International legal education: A scholar’s journey
The idea of studying international law is intriguing to most people. It sounds fun and adventurous. But how does a law student learn about international law? Law students specializing in International & Comparative Law study topics in globalization, international business, and immigration.
In my journey as a law student at Southern Illinois University School of Law, I have found that the best way to learn international law is to have a passion for understanding how the United States legal system interacts with foreign legal systems.
Summer 2016, was my first experience studying international law. I took a class in legal globalization and traveled to Cuba. My goals were to study Cuba’s health care and legal systems in comparison to the United States’ systems. The most interesting concept I learned was that Cuba does not have a tax system. In Cuba, businesses are nationalized by the government. However, as relations with the United States normalize and conditions improve, Cubans have been allowed to operate small private businesses. Currently, small business owners do not pay taxes, but as more Cubans see the value in owning a private business the Cuban government is considering the idea of making the business owners pay tax. Business owners are not happy about paying it. I spoke with a small business owner who said, “Cubans do not want to pay taxes because taxes are the devil.” The tax issue in Cuba is an ongoing development that I continue to monitor.
In January 2017, I studied international white collar crime in Sydney, Australia. A large sum of the money that is laundered out of the United States is electronically transacted through various countries until it is stopped in the Sydney banking system. The money is often destined to end its journey in China, unless it is caught by the United States’ Internal Revenue Service (IRS) in Sydney. The group I traveled with met with an IRS Special Agent Attaché who explained the significance of stopping various types of white collar crime in the global community. Interestingly, the agent discussed phone call scammers as a source of white collar crime. He explained how the IRS worked with the government of India to stop a warehouse of people from making calls to U.S. citizens claiming to be the IRS. The scammers would tell people that they owed back taxes and needed to pay immediately. Unsuspecting U.S. citizens, especially the elderly, paid large sums of money to the scammers.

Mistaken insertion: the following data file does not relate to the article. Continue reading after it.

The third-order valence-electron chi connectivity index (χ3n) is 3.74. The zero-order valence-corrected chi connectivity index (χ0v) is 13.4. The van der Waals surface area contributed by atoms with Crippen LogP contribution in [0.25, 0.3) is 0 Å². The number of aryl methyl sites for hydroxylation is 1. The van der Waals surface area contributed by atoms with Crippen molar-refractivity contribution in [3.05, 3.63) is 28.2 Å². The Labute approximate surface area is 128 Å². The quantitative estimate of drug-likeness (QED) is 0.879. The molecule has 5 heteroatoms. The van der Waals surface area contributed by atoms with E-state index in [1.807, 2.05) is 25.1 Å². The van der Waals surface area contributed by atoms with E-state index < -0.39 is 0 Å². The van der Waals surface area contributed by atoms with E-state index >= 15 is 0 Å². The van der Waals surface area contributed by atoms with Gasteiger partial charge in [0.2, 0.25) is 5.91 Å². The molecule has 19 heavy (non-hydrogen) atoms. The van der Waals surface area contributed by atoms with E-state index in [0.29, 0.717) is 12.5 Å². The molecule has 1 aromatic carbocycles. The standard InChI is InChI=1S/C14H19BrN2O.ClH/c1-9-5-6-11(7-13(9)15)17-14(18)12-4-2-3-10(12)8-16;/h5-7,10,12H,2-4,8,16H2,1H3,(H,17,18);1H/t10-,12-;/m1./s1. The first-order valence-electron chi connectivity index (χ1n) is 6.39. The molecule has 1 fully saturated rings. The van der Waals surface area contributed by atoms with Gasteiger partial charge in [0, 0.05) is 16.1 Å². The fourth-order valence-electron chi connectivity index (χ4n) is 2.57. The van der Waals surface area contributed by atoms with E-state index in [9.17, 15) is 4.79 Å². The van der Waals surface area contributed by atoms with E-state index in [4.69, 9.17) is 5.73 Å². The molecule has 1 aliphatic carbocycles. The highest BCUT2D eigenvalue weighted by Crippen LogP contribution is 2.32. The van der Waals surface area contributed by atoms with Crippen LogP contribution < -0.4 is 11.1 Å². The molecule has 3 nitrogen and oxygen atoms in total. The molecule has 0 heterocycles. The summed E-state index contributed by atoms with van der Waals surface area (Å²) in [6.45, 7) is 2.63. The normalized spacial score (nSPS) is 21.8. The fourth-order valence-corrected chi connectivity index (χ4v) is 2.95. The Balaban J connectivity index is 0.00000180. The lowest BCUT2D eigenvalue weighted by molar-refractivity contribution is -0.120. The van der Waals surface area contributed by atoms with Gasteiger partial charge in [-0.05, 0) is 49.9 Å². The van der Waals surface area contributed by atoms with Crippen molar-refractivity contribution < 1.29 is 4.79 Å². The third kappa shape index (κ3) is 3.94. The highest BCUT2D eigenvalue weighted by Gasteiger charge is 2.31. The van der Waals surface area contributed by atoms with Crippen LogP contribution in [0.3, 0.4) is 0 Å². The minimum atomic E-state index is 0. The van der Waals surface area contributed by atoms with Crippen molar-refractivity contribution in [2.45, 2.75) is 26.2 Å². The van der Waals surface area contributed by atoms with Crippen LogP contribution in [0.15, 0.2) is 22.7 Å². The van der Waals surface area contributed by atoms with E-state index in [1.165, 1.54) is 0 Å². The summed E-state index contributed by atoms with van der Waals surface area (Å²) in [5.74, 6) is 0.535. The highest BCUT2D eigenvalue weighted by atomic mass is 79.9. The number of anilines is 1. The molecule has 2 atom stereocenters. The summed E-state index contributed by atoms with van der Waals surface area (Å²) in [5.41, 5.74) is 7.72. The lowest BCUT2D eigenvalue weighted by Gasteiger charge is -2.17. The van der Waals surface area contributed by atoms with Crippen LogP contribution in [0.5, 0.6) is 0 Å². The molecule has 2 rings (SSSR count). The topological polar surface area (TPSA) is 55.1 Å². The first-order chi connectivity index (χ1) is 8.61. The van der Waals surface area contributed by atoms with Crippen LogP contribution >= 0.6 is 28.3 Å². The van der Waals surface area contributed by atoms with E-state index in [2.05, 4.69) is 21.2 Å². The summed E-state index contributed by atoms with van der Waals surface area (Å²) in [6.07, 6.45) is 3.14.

While in Sydney, I also visited several accounting law firms. Topics discussed included fraud and embezzlement within large companies. Luckily, the Sydney trip was not all about legal education; the group found time to visit a nature reserve and pet wallabies and koalas.
In May 2017, my most recent international legal education adventure led me to St. Louis, Missouri, to the International Institute. The Institute is a refugee resettlement center that assists immigrants called “New Americans,” with housing, job placements, and skills such as English for beginners. I toured the facility with my asylum and refugee law class. I observed the newest New Americans conversing in groups of their own ethnic peers, while others who had been there longer flowed freely among the masses. Being at the International Institute was an eye-opening experience in what it means to be an American. Many of these people come to the United States as refugees persecuted on account of race, religion, nationality, membership in a particular social group, or political opinion. Most Americans think immigrants come from war torn areas in the Middle East. However, the truth is— they come from everywhere. New Americans are from Central and South America, Africa, Russia, China, and every country that have such persecution of citizens.
My studies in international law included submitting papers and completing skills-based paperwork, such a mock application for asylum. Overall, studying international and comparative law is a lot of work, but also, an adventure.